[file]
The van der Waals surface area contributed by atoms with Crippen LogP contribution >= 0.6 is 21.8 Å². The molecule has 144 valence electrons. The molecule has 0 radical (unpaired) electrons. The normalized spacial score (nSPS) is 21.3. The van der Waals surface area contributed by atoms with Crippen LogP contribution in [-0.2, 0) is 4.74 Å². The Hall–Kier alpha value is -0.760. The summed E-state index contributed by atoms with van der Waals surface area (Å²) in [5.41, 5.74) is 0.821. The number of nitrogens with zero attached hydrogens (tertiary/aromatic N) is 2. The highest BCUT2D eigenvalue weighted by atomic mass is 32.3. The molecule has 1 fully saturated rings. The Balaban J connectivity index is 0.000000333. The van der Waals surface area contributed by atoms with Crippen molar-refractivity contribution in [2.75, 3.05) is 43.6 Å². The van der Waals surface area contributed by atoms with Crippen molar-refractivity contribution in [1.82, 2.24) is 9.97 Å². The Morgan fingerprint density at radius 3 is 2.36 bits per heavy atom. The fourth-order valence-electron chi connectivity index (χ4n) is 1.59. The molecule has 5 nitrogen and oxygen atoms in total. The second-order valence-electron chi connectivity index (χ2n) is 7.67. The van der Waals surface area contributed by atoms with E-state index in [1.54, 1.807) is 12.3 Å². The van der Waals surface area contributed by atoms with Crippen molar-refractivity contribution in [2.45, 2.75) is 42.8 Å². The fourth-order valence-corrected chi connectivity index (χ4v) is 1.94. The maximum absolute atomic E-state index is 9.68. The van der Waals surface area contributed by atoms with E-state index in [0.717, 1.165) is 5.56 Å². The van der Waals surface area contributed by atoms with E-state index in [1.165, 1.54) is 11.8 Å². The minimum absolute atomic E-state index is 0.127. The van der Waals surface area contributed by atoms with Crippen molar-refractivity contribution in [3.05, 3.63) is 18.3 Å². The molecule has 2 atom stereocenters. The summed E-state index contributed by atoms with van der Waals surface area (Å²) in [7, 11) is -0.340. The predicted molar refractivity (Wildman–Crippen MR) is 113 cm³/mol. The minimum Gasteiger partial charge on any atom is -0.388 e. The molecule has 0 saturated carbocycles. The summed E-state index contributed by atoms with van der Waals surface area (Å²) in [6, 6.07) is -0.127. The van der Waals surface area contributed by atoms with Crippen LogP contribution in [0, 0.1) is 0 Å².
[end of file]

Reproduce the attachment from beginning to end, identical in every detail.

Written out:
The van der Waals surface area contributed by atoms with Crippen LogP contribution >= 0.6 is 21.8 Å². The molecule has 144 valence electrons. The molecule has 0 radical (unpaired) electrons. The normalized spacial score (nSPS) is 21.3. The van der Waals surface area contributed by atoms with Crippen LogP contribution in [-0.2, 0) is 4.74 Å². The Hall–Kier alpha value is -0.760. The summed E-state index contributed by atoms with van der Waals surface area (Å²) in [5.41, 5.74) is 0.821. The number of nitrogens with zero attached hydrogens (tertiary/aromatic N) is 2. The highest BCUT2D eigenvalue weighted by atomic mass is 32.3. The molecule has 1 fully saturated rings. The Balaban J connectivity index is 0.000000333. The van der Waals surface area contributed by atoms with Crippen molar-refractivity contribution in [2.75, 3.05) is 43.6 Å². The van der Waals surface area contributed by atoms with Crippen molar-refractivity contribution in [1.82, 2.24) is 9.97 Å². The Morgan fingerprint density at radius 3 is 2.36 bits per heavy atom. The fourth-order valence-electron chi connectivity index (χ4n) is 1.59. The molecule has 5 nitrogen and oxygen atoms in total. The second-order valence-electron chi connectivity index (χ2n) is 7.67. The van der Waals surface area contributed by atoms with E-state index in [1.54, 1.807) is 12.3 Å². The van der Waals surface area contributed by atoms with Crippen molar-refractivity contribution in [2.45, 2.75) is 42.8 Å². The fourth-order valence-corrected chi connectivity index (χ4v) is 1.94. The maximum absolute atomic E-state index is 9.68. The van der Waals surface area contributed by atoms with E-state index in [0.717, 1.165) is 5.56 Å². The van der Waals surface area contributed by atoms with E-state index in [1.165, 1.54) is 11.8 Å². The minimum absolute atomic E-state index is 0.127. The van der Waals surface area contributed by atoms with Crippen molar-refractivity contribution in [3.05, 3.63) is 18.3 Å². The molecule has 2 atom stereocenters. The summed E-state index contributed by atoms with van der Waals surface area (Å²) in [7, 11) is -0.340. The predicted molar refractivity (Wildman–Crippen MR) is 113 cm³/mol. The minimum Gasteiger partial charge on any atom is -0.388 e. The molecule has 0 saturated carbocycles. The summed E-state index contributed by atoms with van der Waals surface area (Å²) in [6, 6.07) is -0.127. The van der Waals surface area contributed by atoms with Crippen LogP contribution in [0, 0.1) is 0 Å².